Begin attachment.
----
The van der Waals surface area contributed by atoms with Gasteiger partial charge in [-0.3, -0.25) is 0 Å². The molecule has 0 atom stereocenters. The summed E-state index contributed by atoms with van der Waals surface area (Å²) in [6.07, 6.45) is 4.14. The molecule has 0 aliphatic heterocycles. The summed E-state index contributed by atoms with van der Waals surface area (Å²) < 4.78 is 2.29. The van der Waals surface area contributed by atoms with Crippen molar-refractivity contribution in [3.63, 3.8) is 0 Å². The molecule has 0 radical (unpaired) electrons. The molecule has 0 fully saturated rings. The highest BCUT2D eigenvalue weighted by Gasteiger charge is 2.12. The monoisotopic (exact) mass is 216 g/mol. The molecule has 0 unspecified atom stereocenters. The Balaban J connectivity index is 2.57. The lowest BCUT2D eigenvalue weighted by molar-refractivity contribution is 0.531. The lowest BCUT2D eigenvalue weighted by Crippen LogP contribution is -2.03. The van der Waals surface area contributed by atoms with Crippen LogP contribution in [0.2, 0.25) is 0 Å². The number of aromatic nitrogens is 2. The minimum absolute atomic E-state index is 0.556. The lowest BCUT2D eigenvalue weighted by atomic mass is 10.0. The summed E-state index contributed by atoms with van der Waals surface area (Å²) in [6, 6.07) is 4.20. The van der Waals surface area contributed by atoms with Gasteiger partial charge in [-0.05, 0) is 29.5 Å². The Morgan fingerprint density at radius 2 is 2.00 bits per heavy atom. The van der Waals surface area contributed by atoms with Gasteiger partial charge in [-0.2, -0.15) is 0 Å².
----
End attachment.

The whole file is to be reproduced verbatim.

The van der Waals surface area contributed by atoms with Gasteiger partial charge in [-0.3, -0.25) is 0 Å². The molecule has 0 atom stereocenters. The summed E-state index contributed by atoms with van der Waals surface area (Å²) in [6.07, 6.45) is 4.14. The molecule has 0 aliphatic heterocycles. The summed E-state index contributed by atoms with van der Waals surface area (Å²) < 4.78 is 2.29. The van der Waals surface area contributed by atoms with Crippen molar-refractivity contribution in [3.63, 3.8) is 0 Å². The molecule has 0 radical (unpaired) electrons. The molecule has 0 fully saturated rings. The highest BCUT2D eigenvalue weighted by Gasteiger charge is 2.12. The monoisotopic (exact) mass is 216 g/mol. The molecule has 0 unspecified atom stereocenters. The Balaban J connectivity index is 2.57. The lowest BCUT2D eigenvalue weighted by molar-refractivity contribution is 0.531. The lowest BCUT2D eigenvalue weighted by Crippen LogP contribution is -2.03. The van der Waals surface area contributed by atoms with Crippen LogP contribution in [0.2, 0.25) is 0 Å². The number of aromatic nitrogens is 2. The minimum absolute atomic E-state index is 0.556. The lowest BCUT2D eigenvalue weighted by atomic mass is 10.0. The summed E-state index contributed by atoms with van der Waals surface area (Å²) in [6, 6.07) is 4.20. The van der Waals surface area contributed by atoms with Gasteiger partial charge in [-0.05, 0) is 29.5 Å². The Morgan fingerprint density at radius 2 is 2.00 bits per heavy atom. The van der Waals surface area contributed by atoms with Gasteiger partial charge in [-0.2, -0.15) is 0 Å².